Facebook warned on Friday that it may block the sharing of news content on its platform in Canada due to concerns over legislation that would force digital platforms to pay news publishers.
The Online News Act, introduced in April, set rules to force platforms like Facebook and Google to negotiate commercial deals and pay news publishers for their content, in a move similar to a groundbreaking law passed in Australia last year.
The legislation is being reviewed by a parliamentary committee, to which the US social media company said it was not asked to share its concerns.
“We believe the Online News Act distorts the relationship between platforms and news publishers, and we call on the government to review its approach,” said Marc Dinsdale, head of media partnerships at Meta Canada, in a blog post.
“Faced with adverse legislation based on false assumptions that challenge the logic of how Facebook operates, we believe it’s important to be transparent about the possibility that we may be forced to reconsider allowing Facebook content to be shared. news in Canada,” Dinsdale wrote.
Canadian Heritage Minister Pablo Rodriguez, who introduced the bill, said in a statement Friday that the government continues to have “constructive conversations” with Facebook.
“All we ask of tech giants like Facebook is to negotiate fair deals with the media when they profit from their work,” Rodriguez said in an emailed statement.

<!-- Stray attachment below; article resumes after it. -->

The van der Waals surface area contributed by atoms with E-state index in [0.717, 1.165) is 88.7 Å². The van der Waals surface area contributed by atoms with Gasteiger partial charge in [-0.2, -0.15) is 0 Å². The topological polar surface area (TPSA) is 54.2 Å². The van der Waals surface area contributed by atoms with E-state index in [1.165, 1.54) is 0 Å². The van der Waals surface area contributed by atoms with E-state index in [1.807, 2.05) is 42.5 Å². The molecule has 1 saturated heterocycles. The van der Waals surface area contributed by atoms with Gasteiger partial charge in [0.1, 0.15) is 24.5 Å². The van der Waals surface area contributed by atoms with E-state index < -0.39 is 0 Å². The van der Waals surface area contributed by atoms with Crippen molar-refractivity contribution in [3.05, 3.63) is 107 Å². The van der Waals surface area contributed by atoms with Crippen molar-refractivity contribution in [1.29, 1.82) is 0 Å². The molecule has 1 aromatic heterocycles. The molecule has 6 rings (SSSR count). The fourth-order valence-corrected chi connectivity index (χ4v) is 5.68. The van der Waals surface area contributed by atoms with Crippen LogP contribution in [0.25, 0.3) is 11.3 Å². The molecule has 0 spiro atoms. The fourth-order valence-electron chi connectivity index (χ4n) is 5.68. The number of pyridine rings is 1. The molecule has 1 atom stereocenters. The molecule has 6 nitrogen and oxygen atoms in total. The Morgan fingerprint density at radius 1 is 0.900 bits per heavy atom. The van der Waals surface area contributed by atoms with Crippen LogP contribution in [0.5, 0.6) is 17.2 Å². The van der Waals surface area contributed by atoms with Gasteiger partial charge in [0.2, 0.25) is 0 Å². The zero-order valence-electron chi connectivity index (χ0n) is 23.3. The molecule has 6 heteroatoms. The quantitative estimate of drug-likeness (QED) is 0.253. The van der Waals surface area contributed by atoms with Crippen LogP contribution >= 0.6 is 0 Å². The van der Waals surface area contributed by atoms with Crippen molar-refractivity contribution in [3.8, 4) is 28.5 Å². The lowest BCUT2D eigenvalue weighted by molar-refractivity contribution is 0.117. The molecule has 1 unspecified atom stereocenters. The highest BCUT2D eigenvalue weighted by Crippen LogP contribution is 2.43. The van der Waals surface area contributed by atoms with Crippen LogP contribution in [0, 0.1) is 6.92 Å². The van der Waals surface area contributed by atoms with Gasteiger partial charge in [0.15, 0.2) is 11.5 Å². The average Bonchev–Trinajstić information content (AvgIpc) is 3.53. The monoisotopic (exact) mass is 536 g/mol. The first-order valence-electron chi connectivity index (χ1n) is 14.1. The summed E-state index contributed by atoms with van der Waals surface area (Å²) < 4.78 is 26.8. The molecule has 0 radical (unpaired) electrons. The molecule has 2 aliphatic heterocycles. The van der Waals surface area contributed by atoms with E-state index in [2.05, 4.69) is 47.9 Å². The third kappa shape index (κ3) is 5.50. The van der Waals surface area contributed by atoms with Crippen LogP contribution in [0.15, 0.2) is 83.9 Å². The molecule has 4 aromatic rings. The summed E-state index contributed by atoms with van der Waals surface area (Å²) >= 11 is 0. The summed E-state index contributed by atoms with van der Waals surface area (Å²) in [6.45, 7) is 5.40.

The legislation proposes that digital platforms that have a “negotiating imbalance” with news companies – measured by metrics like a company’s overall turnover – must enter into fair deals which would then be assessed by a regulator.
Dinsdale said news content does not appeal to Facebook users and does not bring significant revenue to the company.
When Australia, which has led global efforts to limit the powers of tech companies, proposed legislation requiring them to pay local media for news content, Google threatened to shut down its Australian search engine, while that Facebook has cut off all third-party content from Australian accounts for over a week.
The two eventually struck deals with Australian media companies after a series of legislative amendments were proposed.